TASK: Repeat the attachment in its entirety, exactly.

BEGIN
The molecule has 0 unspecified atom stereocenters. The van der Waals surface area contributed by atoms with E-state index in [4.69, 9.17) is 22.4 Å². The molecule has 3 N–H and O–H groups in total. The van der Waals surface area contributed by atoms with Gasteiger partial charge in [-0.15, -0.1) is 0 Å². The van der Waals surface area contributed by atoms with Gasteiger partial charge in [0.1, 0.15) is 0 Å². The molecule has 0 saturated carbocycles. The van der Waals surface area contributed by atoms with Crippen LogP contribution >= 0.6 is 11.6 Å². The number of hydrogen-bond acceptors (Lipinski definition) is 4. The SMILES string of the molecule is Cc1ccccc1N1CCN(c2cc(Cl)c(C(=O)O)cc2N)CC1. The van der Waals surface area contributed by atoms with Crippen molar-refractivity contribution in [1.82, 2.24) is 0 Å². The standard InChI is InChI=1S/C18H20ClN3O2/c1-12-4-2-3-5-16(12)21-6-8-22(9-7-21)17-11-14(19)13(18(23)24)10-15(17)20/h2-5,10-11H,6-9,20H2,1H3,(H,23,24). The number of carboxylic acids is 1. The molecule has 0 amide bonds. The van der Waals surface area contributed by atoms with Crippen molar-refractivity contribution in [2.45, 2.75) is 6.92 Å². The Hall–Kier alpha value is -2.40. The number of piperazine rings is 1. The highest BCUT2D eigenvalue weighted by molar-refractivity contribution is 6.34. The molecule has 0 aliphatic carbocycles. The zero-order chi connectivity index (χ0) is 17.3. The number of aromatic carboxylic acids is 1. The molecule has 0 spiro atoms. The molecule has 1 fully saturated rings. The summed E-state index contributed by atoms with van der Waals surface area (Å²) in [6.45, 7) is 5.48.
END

The molecule has 0 unspecified atom stereocenters. The van der Waals surface area contributed by atoms with E-state index in [4.69, 9.17) is 22.4 Å². The molecule has 3 N–H and O–H groups in total. The van der Waals surface area contributed by atoms with Gasteiger partial charge in [-0.15, -0.1) is 0 Å². The van der Waals surface area contributed by atoms with Gasteiger partial charge in [0.1, 0.15) is 0 Å². The molecule has 0 saturated carbocycles. The van der Waals surface area contributed by atoms with Crippen LogP contribution >= 0.6 is 11.6 Å². The number of hydrogen-bond acceptors (Lipinski definition) is 4. The SMILES string of the molecule is Cc1ccccc1N1CCN(c2cc(Cl)c(C(=O)O)cc2N)CC1. The van der Waals surface area contributed by atoms with Crippen molar-refractivity contribution in [1.82, 2.24) is 0 Å². The standard InChI is InChI=1S/C18H20ClN3O2/c1-12-4-2-3-5-16(12)21-6-8-22(9-7-21)17-11-14(19)13(18(23)24)10-15(17)20/h2-5,10-11H,6-9,20H2,1H3,(H,23,24). The number of carboxylic acids is 1. The molecule has 0 amide bonds. The van der Waals surface area contributed by atoms with Crippen molar-refractivity contribution in [2.45, 2.75) is 6.92 Å². The Hall–Kier alpha value is -2.40. The number of piperazine rings is 1. The highest BCUT2D eigenvalue weighted by molar-refractivity contribution is 6.34. The molecule has 0 aliphatic carbocycles. The zero-order chi connectivity index (χ0) is 17.3. The number of aromatic carboxylic acids is 1. The molecule has 0 spiro atoms. The molecule has 1 fully saturated rings. The summed E-state index contributed by atoms with van der Waals surface area (Å²) in [6.45, 7) is 5.48.